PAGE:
Medal of Honor: European Assault
After the abysmal Medal of Honor: Rising Sun, EA started working on a new console shooter, first known as Dogs of War. They knew this title would have to be a lot better if it were to receive some form of critical acclaim. They spared no expense and gave the job to a big, motivated development team, hoping their new WW2-shooter would become the new benchmark for the genre. Well, they didn’t succeed in that, but at least this game is better than Rising Sun. Way better…
The game starts in St. Nazaire, a German shipyard and U-boat base in occupied France. Together with your British compagnons, you, William Holt, try to infiltrate the docks and sabotage the enemy installations. This is the first campaign of four, the others taking you to North-Africa, Russia and beautiful little Belgium.
There is a story tying the campaigns together, but it’s not even worth mentioning. These four settings are very different from each other, so every level will feel ‘fresh’. However, this approach has one very big side-effect: the game is extremely short. In less than six hours, you can blaze through it, without feeling the urge to play it again. The game has a splitscreen multiplayer that can lengthen the lifespan a bit, but don’t expect any miracles. Personally, I’m not very keen on playing a console shooter in splitscreen and I’m sure many of you will agree. The lack of online play doesn’t do the game any good either, especially if you keep in mind that Rising Sun in fact had a sort of less decent online part to it.
But by the time you’re playing the game, you’ll quicky forget its flaws. European Assault once again succeeds in giving you that overwhelming feeling of being in WW2, something we haven’t seen on our PS2 since Frontline several years ago. Where Rising Sun, Finest Hour and Brothers in Arms have failed, MoH:EA has succeeded.
This is further enhanced by the fact that you are constantly in command of 3 fellow soldiers. Although the team commands are very simplistic (you can only command your team to go somewhere or to assemble at your postion), this is still a nice improvement over the lone wolf approach of its predecessors. Overall, they are blessed with a very decent A.I. , but I’ve also seen them do extremely stupid things. E.g. while I was fighting a tank with grenades, two of my teammates just ran under the tank’s tracks, the second one right after he had seen the first one commit this crazy form of hara kiri.
The levels also feel a lot more open and less linear than Finest Hour for example. Every level consists of two to three main objectives and several hidden secondary goals. Exploring the levels will reveal them. If you’ve competed them, you’ll have more power-ups at the start of the next levels. Often, there are multiple paths to your objectives and you can sometimes come up with nice strategies to beat the Jerries. And believe me, you’ll need those strategies! The enemy gives you fierce opposition, even in Easy, and you’ll die regularly in the last two campaigns. Luckily you can carry eight medikits and several revives at a time. Nevertheless, this game is pretty challenging and even downright hard at times. The final level, for example, will have you swearing and banging your controller against the wall because of the harsh, unfair even, difficulty level.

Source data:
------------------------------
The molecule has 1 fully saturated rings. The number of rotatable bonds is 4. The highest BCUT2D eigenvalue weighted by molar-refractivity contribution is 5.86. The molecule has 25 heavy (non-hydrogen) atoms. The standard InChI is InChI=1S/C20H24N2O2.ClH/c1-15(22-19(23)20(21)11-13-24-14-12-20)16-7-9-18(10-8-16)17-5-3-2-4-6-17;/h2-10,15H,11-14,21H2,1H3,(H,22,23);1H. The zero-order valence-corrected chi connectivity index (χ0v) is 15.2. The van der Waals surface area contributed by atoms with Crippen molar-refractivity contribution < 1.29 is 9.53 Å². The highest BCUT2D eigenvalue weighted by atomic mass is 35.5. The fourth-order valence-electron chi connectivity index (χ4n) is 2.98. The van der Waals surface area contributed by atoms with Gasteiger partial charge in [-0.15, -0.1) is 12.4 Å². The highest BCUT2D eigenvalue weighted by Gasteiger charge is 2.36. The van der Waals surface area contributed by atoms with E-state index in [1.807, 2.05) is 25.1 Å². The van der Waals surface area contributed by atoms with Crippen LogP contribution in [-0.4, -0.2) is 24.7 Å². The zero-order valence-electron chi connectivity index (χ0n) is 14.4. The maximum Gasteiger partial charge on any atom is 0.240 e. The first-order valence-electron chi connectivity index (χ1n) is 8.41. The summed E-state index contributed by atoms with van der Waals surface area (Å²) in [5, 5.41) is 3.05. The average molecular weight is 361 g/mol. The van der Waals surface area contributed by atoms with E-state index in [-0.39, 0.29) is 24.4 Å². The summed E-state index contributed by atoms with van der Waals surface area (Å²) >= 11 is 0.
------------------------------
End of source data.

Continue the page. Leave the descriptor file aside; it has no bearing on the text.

A new feature to the Medal of Honor series is the adrenalin mode. Shooting enemies fills a gauge and when filled completely, you can go into a state of fury. Your vision goes red, you become invincible and you have infinite ammo for a short time. This is quite a cool gimmick to be honest.
Technically, this game isn’t what you’d expect from an EA game. The game actually looks outdated. It lacks detail, especially in its models and the explosions are nothing to be proud of. When there is a lot of action, the framerate also takes a nose dive, which really spoils the experience. Luckily the game features impressive sound effects, rattling gunfire and deafening explosions that will truly shine on a 5.1 surround system. The European Assault orchestral score is also excellent. The audio department is where the game truly shines.
Medal of Honor: European Assault isn’t a bad game by anyone’s standards, but it could have been truly memorable if it had more levels and a decent online mode. The graphics are also pretty outdated, with regular framerate drops, but the sound more than makes up for this. Try before you buy.